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Experiencing moose and landscape while driving: A simulator and questionnaire study

Antonson, Hans LU ; Annika, Jägerbrand and Christer, Ahlström (2015) In Journal of Environmental Psychology 41. p.91-100
Abstract
Animal vehicle collisions (AVC's) have large economic, medical and ecological consequences but have rarely been studied with respect to driver behaviour. The aim of this study was to investigate different AVC-relevant landscape settings (vegetation cover), with and without game fencing and in combination with encountering moose. Twenty-five participants took part in an advanced driving simulator experiment. The results show that neither the presence of a game fence nor vegetation was found to affect driving speed, speed variability, lateral position or visual scanning in general. When a moose appeared at the side of the road, the drivers reacted by slowing down earlier and reducing their speed more when no game fence was present.... (More)
Animal vehicle collisions (AVC's) have large economic, medical and ecological consequences but have rarely been studied with respect to driver behaviour. The aim of this study was to investigate different AVC-relevant landscape settings (vegetation cover), with and without game fencing and in combination with encountering moose. Twenty-five participants took part in an advanced driving simulator experiment. The results show that neither the presence of a game fence nor vegetation was found to affect driving speed, speed variability, lateral position or visual scanning in general. When a moose appeared at the side of the road, the drivers reacted by slowing down earlier and reducing their speed more when no game fence was present. Furthermore, the speed reduction when a moose was present was significantly larger when the vegetation was sparse. Game fencing made drivers feel at ease whereas dense vegetation was experienced as more stressful. (Less)
Please use this url to cite or link to this publication:
author
organization
publishing date
type
Contribution to journal
publication status
published
subject
keywords
AVC, Driving behaviour, Game fence, Vegetation, Stress
in
Journal of Environmental Psychology
volume
41
pages
91 - 100
publisher
Elsevier
external identifiers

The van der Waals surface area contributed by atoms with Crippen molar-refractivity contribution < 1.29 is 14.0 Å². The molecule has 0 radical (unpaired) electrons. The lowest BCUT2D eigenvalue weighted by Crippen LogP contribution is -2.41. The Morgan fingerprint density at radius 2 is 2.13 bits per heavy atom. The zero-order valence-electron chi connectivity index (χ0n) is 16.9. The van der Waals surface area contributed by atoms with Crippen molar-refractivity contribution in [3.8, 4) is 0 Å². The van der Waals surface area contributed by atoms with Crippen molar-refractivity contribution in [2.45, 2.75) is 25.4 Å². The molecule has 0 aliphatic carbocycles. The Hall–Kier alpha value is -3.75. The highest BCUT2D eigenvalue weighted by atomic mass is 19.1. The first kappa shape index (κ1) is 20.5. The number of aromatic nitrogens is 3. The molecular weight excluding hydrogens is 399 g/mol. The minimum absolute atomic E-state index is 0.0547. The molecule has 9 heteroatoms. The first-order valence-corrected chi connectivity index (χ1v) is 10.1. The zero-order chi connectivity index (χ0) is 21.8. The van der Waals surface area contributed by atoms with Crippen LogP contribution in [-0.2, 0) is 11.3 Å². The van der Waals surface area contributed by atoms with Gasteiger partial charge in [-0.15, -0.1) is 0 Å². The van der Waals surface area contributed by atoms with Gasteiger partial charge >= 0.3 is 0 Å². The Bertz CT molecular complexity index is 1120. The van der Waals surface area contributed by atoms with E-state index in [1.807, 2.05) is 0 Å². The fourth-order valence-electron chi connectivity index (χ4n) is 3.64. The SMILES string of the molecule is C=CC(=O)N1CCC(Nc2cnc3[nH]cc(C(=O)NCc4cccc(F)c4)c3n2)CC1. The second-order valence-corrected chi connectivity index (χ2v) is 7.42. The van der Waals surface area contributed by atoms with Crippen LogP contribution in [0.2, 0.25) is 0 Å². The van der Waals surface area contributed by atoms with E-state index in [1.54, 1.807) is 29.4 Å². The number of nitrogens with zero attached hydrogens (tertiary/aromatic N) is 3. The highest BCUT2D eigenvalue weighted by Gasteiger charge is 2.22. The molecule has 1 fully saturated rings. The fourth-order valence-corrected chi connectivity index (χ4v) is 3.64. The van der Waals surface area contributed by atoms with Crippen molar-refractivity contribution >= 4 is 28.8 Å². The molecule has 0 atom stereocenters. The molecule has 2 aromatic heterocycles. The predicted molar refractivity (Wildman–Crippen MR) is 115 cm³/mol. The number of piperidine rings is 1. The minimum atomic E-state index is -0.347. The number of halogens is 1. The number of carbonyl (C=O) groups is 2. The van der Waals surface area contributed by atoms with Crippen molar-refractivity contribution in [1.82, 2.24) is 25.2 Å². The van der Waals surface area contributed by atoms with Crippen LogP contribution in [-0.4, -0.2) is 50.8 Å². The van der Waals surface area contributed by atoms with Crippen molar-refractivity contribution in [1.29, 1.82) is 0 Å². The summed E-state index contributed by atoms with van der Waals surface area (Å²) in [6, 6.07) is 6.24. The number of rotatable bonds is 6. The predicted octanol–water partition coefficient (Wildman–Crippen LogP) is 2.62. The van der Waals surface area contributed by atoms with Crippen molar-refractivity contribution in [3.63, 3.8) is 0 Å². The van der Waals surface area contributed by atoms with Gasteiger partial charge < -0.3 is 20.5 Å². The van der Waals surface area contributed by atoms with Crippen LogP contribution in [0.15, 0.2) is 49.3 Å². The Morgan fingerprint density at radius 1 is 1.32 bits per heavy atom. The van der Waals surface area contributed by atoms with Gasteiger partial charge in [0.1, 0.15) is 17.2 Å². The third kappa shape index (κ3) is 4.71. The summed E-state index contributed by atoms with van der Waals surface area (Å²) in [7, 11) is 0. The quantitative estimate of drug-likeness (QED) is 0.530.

• wos:000350088100011
  • scopus:84917710674
ISSN
1522-9610
DOI
10.1016/j.jenvp.2014.11.010
language
English
LU publication?
yes
id
296d6ec3-3f30-4648-a1e1-d131860a31bb (old id 5147500)
alternative location
http://dx.doi.org/10.1016/j.jenvp.2014.11.010
date added to LUP
2015-03-04 13:29:46
date last changed
2017-01-01 03:51:11
@article{296d6ec3-3f30-4648-a1e1-d131860a31bb,
  abstract     = {Animal vehicle collisions (AVC's) have large economic, medical and ecological consequences but have rarely been studied with respect to driver behaviour. The aim of this study was to investigate different AVC-relevant landscape settings (vegetation cover), with and without game fencing and in combination with encountering moose. Twenty-five participants took part in an advanced driving simulator experiment. The results show that neither the presence of a game fence nor vegetation was found to affect driving speed, speed variability, lateral position or visual scanning in general. When a moose appeared at the side of the road, the drivers reacted by slowing down earlier and reducing their speed more when no game fence was present. Furthermore, the speed reduction when a moose was present was significantly larger when the vegetation was sparse. Game fencing made drivers feel at ease whereas dense vegetation was experienced as more stressful.},
  author       = {Antonson, Hans and Annika, Jägerbrand and Christer, Ahlström},
  issn         = {1522-9610},
  keyword      = {AVC,Driving behaviour,Game fence,Vegetation,Stress},
  language     = {eng},
  pages        = {91--100},
  publisher    = {Elsevier},
  series       = {Journal of Environmental Psychology},
  title        = {Experiencing moose and landscape while driving: A simulator and questionnaire study},
  url          = {http://dx.doi.org/10.1016/j.jenvp.2014.11.010},
  volume       = {41},
  year         = {2015},
}